Robotics team wins top two awards, qualifies for regionals

March 4, 2021 — by Andy Chen and Kaasha Minocha
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Juniors Gavin Chang and senior Riya Jain wire and adjust the team’s robot in preparation for the Fremont #4 qualifier.

Team 6165 Cuttlefish looks to continue their strong outreach and robot performance during regionals in May.

Just a few days before MSET First Tech Challenge (FTC) team 6165 Cuttlefish participated in their second qualifier competition on Feb. 13, senior Riya Jain, the team’s hardware lead, worked with her team to meticulously test each individual part of their robot.
The 15-member team later won the two most prominent awards at the competition — the Inspire Award and the Robot Game Award — double-qualifying for regionals.
The Inspire Award is given to the team that best embodies outreach and serves as an ambassador for STEM in their community, and the Robot Game award goes to the best performing robot and drive team. The Cuttlefish scored 2016 points, outperforming the second place team by 737 points out of a pool of 10 participating teams.

On top of these awards, the Cuttlefish received second place for the Think Award, given to teams with the most detailed and fleshed out engineering design processes. 

In order to verify their score, the team submitted recordings of their six robot runs, with the sum of each run’s score culminating in their 2016 points. The Cuttlefish also met with various judges, giving a detailed presentation on the intricacies of their robot as well as answering any questions on outreach. Jain said that the team spent weeks polishing their presentation and practicing responses to judging questions.

According to lead mentor Anh Quan Nguyen, the team’s success stemmed from their adaptability following their transition to an online environment.

For example, they managed to transition a majority of their in-person outreach initiatives online and, in some cases, use this opportunity to better their programs.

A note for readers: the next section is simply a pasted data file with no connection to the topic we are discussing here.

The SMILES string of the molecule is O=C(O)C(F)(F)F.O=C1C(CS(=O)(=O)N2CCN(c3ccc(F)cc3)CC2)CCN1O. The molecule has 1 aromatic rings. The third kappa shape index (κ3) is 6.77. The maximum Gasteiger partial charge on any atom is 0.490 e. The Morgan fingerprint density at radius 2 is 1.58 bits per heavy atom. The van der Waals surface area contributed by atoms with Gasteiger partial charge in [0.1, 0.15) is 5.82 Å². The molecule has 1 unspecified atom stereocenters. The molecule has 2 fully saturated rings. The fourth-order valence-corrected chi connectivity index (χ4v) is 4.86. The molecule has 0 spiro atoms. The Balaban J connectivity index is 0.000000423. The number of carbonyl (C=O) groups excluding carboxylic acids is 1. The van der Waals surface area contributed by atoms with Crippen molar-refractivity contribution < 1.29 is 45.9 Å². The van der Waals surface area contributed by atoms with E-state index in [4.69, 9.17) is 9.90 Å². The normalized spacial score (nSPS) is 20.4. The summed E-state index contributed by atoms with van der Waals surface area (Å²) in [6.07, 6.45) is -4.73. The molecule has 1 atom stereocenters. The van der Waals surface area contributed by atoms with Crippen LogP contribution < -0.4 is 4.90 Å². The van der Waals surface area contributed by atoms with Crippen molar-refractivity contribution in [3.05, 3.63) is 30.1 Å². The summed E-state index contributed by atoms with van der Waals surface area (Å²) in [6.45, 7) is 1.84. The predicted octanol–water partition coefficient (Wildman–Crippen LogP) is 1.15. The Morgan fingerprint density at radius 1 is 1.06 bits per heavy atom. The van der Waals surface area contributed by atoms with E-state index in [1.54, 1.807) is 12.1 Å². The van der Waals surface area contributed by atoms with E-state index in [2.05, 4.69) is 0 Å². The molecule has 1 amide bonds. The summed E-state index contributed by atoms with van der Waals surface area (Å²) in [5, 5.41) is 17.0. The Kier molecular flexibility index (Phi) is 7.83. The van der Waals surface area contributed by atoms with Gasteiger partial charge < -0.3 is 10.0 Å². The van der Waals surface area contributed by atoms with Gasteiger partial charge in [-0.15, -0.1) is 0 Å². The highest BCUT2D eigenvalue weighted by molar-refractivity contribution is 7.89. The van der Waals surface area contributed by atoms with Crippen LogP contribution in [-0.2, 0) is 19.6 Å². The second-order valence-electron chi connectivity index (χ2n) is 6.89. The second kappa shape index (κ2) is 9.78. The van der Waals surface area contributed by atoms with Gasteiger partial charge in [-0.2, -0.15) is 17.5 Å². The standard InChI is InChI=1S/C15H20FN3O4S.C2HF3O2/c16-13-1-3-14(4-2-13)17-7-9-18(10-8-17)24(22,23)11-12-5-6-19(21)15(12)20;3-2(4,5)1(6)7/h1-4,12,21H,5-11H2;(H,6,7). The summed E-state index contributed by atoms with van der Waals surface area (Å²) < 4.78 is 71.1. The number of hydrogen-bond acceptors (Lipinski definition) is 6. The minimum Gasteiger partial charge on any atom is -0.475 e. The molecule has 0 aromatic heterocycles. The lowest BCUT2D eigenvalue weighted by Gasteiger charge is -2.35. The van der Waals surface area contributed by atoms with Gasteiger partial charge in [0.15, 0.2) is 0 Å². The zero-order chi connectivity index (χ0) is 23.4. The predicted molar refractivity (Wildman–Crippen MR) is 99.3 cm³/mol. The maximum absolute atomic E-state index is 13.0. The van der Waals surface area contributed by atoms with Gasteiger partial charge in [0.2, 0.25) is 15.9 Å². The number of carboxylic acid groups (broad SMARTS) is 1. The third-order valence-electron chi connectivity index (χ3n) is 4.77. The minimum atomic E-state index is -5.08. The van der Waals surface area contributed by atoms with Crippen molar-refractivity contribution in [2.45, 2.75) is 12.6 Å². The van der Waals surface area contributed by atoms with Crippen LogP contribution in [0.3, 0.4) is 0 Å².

“Our team has a motto: ‘You can’t stop the waves, but you can learn to surf,’” Nguyen said. “Essentially, we look to leverage disadvantages into advantages.”

Nguyen cited the team’s speaker series initiative, in which Cuttlefish members invite industry professionals to present their experiences to students and parents. In the past, speakers would come in-person, but by transitioning the event online, the team managed to invite a broader range of speakers and reach a larger audience.

“We have students from other schools and community members and parents who normally wouldn't have the time to drive all the way to our school coming to watch our speakers,” Nguyen said. “We've even been able to get speakers from two or three time zones away.”

Nguyen also recognized the team’s hard work as a key factor in their success. Working “down to the wire,” the team managed to improve their robot score by 50 percent after transitioning to in-person cohorts in January — the team’s lowest scoring round during this qualifier still outperformed their highest scoring round during their December qualifier. 

Jain is proud that the team’s work paid off since teams must traditionally perform strongly in all aspects of the competition — hardware, software, design and outreach — to win the Inspire award. 

“Winning [the Inspire Award] was a really rewarding feeling,” Jain said. “Personally, I've put in four years of work and have done a little bit of every category, so it feels really good to be recognized for that.”

Aside from these technical skills, however, Jain also said she values her personal growth this season. 

Jain said she has learned how to better delegate work and how to be more efficient at getting work done. With limited access to in-person meetings, she had to figure out how to plan the team’s meetings to take advantage of the little in-person time they had while also delegating more asynchronous work so everyone stayed actively involved.

Along with learning how to delegate work, Jain has focused on creating a sense of team unity. 

“When I was a freshman, everyone was independent and had their own small place in the team, and it felt a bit more isolated,” Jain said. “But as the years have gone on, everyone’s gradually started to have a place on the team, and everyone has work to do. Because of that, it's felt a lot more like a family.”

Currently, the Cuttlefish are preparing for their regionals on May 1. They plan to continue refining their robot and expand their reach through additional outreach events in an effort to make significant impacts beyond their local community. 

Nguyen said he believes the team has a “good chance” of performing well at regionals. Although competition is tough, he believes the Cuttlefish will continue to thrive under pressure.

“Competition breeds excellence,” he said. “When we do a little better, we inspire others to perform better, which in turn motivates us to continue to improve. I think that’s the beauty of the game.”

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